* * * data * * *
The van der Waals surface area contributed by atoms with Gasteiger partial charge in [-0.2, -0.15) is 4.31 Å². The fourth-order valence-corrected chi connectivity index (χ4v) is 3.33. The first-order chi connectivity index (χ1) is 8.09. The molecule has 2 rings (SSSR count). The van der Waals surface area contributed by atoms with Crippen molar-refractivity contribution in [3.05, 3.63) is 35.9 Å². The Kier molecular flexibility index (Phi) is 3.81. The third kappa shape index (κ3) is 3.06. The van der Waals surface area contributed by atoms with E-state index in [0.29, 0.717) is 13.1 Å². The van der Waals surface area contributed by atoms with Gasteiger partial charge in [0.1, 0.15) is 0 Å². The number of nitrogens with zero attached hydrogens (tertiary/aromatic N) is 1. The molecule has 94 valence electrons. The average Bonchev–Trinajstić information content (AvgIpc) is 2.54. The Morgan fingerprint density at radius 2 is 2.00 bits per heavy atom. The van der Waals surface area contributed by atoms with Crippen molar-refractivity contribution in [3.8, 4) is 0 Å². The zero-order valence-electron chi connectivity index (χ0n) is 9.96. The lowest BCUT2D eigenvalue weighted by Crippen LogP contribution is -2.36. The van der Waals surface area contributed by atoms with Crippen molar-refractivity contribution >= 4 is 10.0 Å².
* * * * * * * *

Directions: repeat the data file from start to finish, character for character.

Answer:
The van der Waals surface area contributed by atoms with Gasteiger partial charge in [-0.2, -0.15) is 4.31 Å². The fourth-order valence-corrected chi connectivity index (χ4v) is 3.33. The first-order chi connectivity index (χ1) is 8.09. The molecule has 2 rings (SSSR count). The van der Waals surface area contributed by atoms with Crippen molar-refractivity contribution in [3.05, 3.63) is 35.9 Å². The Kier molecular flexibility index (Phi) is 3.81. The third kappa shape index (κ3) is 3.06. The van der Waals surface area contributed by atoms with E-state index in [0.29, 0.717) is 13.1 Å². The van der Waals surface area contributed by atoms with Gasteiger partial charge in [0.1, 0.15) is 0 Å². The number of nitrogens with zero attached hydrogens (tertiary/aromatic N) is 1. The molecule has 94 valence electrons. The average Bonchev–Trinajstić information content (AvgIpc) is 2.54. The Morgan fingerprint density at radius 2 is 2.00 bits per heavy atom. The van der Waals surface area contributed by atoms with Crippen molar-refractivity contribution in [3.8, 4) is 0 Å². The zero-order valence-electron chi connectivity index (χ0n) is 9.96. The lowest BCUT2D eigenvalue weighted by Crippen LogP contribution is -2.36. The van der Waals surface area contributed by atoms with Crippen molar-refractivity contribution >= 4 is 10.0 Å².